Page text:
My 2016 word: FOCUS
One of the best pieces of advice that you can give someone who is a polymath and who is interested in many different topics is to FOCUS. This has always been a challenge for me. I have done research in several fields, and it remains one of the biggest challenges I face in my academic career. In 2016 I decided my word would be FOCUS. I wanted to focus on specific research topics, on certain conferences, on my friends and my own well being. This post explains the rationale for having a word that becomes the axis of your year.
On the importance of networking in academic settings
One of the pieces of (unsolicited) advice I always give my students is to network, network, network. Attend seminars, even if they’re not in the core area of what you are studying. Attend conferences. Present your work. Be a part of policy discussion roundtables. Participate in public forums where politicians can be reached more easily. In this post I discuss why I am such an ardent advocate of networking and some techniques to do so.
On Designing, Implementing and Evaluating Research Trajectories
I have written a couple of posts on how I’ve been maturing as a scholar, from the first time I made a serious reflection on this topic, and to the last time I thought about this.
The downsides of academic travel
I travel internationally about once a month, because of my research, conference and keynote speaking commitments. This much travel has taken a toll on my body and my health. While I can’t change my fieldwork-intensive model of research, I do reflect on what downsides academic travel brings along.
I offer some thoughts on why we shouldn’t be that worried about having a paper rejected.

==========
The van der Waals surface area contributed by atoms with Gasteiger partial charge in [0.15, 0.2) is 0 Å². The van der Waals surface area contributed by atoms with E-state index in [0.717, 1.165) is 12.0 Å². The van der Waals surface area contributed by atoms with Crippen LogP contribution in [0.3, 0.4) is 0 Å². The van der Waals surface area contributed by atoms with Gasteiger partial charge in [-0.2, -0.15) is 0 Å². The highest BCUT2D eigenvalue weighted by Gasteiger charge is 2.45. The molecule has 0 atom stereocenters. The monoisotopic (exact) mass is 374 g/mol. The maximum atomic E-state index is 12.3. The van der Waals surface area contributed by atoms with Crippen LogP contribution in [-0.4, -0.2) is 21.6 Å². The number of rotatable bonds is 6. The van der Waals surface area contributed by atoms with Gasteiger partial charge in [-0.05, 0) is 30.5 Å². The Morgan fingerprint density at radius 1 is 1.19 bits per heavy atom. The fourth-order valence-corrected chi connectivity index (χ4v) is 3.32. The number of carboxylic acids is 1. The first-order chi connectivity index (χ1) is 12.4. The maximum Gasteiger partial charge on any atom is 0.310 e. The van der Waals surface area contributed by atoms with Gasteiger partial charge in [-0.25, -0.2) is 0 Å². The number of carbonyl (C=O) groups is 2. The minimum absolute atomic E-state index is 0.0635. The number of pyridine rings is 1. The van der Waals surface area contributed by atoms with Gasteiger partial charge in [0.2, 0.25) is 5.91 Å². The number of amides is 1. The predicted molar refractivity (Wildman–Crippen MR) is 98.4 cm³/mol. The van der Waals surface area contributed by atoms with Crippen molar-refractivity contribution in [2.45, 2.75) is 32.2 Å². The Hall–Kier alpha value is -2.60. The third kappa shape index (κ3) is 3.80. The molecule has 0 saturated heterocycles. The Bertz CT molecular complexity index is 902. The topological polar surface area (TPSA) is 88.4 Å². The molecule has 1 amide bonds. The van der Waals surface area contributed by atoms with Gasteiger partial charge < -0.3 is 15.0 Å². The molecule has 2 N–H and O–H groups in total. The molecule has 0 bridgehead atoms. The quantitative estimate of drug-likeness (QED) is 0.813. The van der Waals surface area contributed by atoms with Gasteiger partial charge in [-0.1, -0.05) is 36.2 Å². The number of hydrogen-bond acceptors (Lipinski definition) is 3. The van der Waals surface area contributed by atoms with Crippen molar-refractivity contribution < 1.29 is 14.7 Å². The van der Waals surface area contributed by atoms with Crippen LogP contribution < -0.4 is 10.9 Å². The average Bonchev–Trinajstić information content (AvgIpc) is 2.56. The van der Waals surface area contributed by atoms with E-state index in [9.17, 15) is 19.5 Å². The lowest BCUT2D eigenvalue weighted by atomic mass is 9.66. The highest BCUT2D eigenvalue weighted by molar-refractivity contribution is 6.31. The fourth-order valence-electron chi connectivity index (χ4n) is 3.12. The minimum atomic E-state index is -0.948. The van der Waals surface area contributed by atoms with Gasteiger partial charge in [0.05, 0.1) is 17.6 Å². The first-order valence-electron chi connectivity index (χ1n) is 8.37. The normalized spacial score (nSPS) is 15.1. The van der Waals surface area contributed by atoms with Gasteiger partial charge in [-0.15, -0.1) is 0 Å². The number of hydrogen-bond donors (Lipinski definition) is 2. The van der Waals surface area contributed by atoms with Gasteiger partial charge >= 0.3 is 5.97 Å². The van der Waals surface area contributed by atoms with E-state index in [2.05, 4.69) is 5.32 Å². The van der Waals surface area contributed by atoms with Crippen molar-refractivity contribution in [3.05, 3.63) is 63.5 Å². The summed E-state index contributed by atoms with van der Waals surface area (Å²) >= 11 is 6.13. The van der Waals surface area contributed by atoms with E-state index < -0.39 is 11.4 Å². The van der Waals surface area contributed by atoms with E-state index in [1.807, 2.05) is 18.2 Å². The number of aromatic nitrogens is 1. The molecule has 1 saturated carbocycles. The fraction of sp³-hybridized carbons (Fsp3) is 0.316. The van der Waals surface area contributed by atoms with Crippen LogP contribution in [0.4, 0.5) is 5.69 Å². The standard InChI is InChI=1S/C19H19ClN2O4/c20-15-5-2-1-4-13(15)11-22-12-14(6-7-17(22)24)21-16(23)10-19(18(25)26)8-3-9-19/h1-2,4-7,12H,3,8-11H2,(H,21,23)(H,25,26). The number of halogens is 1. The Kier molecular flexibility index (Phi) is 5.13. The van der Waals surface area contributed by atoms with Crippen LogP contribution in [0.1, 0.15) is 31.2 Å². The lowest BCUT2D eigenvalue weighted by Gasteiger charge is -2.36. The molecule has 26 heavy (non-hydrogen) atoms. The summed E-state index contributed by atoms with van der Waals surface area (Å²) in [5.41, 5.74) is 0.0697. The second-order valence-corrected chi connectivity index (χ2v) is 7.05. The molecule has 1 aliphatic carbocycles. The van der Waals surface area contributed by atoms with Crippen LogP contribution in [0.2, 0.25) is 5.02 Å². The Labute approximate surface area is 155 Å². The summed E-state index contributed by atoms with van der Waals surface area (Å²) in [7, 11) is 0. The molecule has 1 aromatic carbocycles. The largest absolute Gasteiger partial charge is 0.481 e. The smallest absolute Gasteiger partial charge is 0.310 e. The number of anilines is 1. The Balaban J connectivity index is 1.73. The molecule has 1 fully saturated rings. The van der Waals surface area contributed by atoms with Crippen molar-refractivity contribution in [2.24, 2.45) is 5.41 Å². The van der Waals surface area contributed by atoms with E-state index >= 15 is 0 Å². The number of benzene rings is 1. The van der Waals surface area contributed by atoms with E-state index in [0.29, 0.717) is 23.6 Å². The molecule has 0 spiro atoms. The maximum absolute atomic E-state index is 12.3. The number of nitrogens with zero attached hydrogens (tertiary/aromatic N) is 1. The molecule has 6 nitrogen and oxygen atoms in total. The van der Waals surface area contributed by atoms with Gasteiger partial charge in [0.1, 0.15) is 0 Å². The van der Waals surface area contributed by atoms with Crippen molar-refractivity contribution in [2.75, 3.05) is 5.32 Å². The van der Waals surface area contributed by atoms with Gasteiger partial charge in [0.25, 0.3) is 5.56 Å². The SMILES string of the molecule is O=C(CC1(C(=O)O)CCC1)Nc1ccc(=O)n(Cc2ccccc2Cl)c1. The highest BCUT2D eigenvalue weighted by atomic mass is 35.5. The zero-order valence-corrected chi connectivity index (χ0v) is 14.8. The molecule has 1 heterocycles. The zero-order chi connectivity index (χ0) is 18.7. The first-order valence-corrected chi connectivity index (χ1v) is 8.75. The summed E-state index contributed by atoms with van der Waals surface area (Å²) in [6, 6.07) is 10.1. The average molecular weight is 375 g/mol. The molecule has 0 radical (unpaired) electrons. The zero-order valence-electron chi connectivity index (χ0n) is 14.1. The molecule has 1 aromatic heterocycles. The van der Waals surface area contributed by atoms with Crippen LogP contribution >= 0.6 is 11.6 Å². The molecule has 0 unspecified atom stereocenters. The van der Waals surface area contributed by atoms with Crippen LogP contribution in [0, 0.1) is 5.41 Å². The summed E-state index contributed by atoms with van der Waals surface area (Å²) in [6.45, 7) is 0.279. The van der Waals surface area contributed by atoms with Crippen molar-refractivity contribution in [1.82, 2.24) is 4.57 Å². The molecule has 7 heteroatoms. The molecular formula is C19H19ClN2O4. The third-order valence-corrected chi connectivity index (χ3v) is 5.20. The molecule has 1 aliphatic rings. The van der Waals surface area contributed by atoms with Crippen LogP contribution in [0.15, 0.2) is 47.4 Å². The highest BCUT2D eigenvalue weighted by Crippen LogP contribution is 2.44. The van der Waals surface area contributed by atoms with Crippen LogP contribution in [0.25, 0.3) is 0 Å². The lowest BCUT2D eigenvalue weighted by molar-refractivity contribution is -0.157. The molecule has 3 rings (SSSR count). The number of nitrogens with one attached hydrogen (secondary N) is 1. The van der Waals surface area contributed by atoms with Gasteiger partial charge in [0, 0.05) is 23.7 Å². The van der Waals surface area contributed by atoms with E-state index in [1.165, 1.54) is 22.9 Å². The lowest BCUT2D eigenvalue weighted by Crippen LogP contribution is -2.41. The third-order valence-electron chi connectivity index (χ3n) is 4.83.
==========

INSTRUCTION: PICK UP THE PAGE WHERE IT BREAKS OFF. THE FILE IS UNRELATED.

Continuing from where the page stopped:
Some people ask me why I promote that scholars write and push several projects forward. Given the extraordinarily long evaluation times that some journals have, it’s important to have “several balls on the go”. I explain the model I use here.
I offer some suggestions on how to avoid burnout when you have to work over the holidays (something I don’t recommend, but that sometimes happens).
This is a topic that I’ve been mulling over for a while now, since I have quite a few book chapters in books. I know that for my institution, peer-reviewed journal articles will always count more, and I am now working towards not doing book chapters. But sometimes it does make sense. I write some of my reasons why in this post.
Academia tends to be quite a cut-throat activity, despite the fact that “the life of the mind” should be collaborative. Thus in this post I suggest that we need to offer the empathy we request.
On the need for slow scholarship: Towards a new paradigm of research
This post explains my understanding of the slow scholarship movement, and why I feel the need to push for more balance in academic life, without having the absurd publish-or-perish pressure.
I am single and childless but that doesn’t mean that I’m not concerned about the well being of parents who are also academics. Two of my brothers belong to this category. I’m the child of a professor. I am always concerned with making academia more accessible. This post reflects on the challenges facing academics who are also parents.
For International Women’s Day 2017 I wrote about the very real, structural barriers that women face to their advancement in academic life.